“Smart” water heaters are hooked up to the electrical grid and have the capability to turn on the heater when the draw on the grid is lowest, saving costs by using electricity during non-peak hours. They also can be programmed to turn on when renewable power resources are more available, again reducing the draw on the grid.
Heat pump water heaters are able to draw warmth from the air surrounding them and use this warmth to preheat the water before it passes through the element, saving energy by reducing the amount of heat needed.
The global economic consulting firm The Brattle Group recently released findings that show using these technologies could save significant energy and reduce the amount of greenhouse gas emissions put out by local power generation. The study was commissioned by National Rural Electric Cooperative Association (NRECA), the Natural Resources Defense Council (NRDC), the Peak Load Management Alliance (PLMA) and Great River Energy (GRE).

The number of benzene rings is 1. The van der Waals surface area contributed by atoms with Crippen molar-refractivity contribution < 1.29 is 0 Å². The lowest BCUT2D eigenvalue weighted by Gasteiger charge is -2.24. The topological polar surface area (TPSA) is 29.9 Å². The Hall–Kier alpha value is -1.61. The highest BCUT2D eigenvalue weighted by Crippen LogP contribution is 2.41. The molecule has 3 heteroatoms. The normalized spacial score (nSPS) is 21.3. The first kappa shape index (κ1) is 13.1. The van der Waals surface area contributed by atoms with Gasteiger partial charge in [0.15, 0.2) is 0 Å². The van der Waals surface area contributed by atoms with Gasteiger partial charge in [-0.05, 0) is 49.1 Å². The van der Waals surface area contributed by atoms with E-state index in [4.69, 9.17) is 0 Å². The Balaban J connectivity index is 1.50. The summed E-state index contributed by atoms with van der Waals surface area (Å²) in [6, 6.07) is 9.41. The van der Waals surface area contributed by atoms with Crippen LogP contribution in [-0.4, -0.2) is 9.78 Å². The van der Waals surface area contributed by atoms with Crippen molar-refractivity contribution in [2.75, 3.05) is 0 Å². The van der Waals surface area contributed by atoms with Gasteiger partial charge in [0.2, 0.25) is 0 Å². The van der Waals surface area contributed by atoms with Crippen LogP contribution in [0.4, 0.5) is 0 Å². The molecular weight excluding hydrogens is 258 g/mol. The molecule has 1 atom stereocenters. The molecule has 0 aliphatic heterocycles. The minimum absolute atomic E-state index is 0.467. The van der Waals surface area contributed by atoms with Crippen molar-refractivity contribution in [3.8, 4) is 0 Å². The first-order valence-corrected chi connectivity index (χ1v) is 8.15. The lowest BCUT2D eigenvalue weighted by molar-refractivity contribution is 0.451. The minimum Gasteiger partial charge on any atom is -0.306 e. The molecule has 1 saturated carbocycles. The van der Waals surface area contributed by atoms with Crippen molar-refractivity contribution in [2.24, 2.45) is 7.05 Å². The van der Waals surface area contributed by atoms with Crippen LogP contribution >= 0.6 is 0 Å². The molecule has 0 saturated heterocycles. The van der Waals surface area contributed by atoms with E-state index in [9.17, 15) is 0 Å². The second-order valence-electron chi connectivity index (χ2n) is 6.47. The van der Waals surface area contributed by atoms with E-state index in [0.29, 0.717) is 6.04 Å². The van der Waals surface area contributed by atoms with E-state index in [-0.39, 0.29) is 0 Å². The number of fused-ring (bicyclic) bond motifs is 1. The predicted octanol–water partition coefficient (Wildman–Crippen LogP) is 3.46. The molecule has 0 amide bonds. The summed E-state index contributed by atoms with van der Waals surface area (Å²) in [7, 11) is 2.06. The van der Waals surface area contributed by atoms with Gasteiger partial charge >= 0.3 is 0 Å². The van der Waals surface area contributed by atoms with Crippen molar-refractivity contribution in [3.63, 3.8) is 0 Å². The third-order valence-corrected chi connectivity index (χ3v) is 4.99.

Results were featured at an event earlier this month introducing the concept of “community storage,” where whole neighborhoods are outfitted with this new technology, thus saving electric utilities money and reducing pollution from coal-based electrical generation.
“Co-ops have been controlling large water heaters for decades in order to reduce demand at peak times, which also reduces members’ electric bills. A community storage program using advanced water heaters allows us to do even more: we can store energy, we can optimize the power grid by shaping demand and we can integrate more renewable resources,” said Keith Dennis, NRECA’s senior principal for end-use solutions and standards.
“Smart, grid-connected electric water heaters represent a promising possibility for a more efficient, more economic, and ultimately lower-emissions electricity system,” said Robin Roy, director of building energy efficiency and clean energy strategy at the NRDC. “Given that water heating represents more than 15 percent of household energy use, this is a great opportunity to cut energy waste and also the emissions from electricity generation.”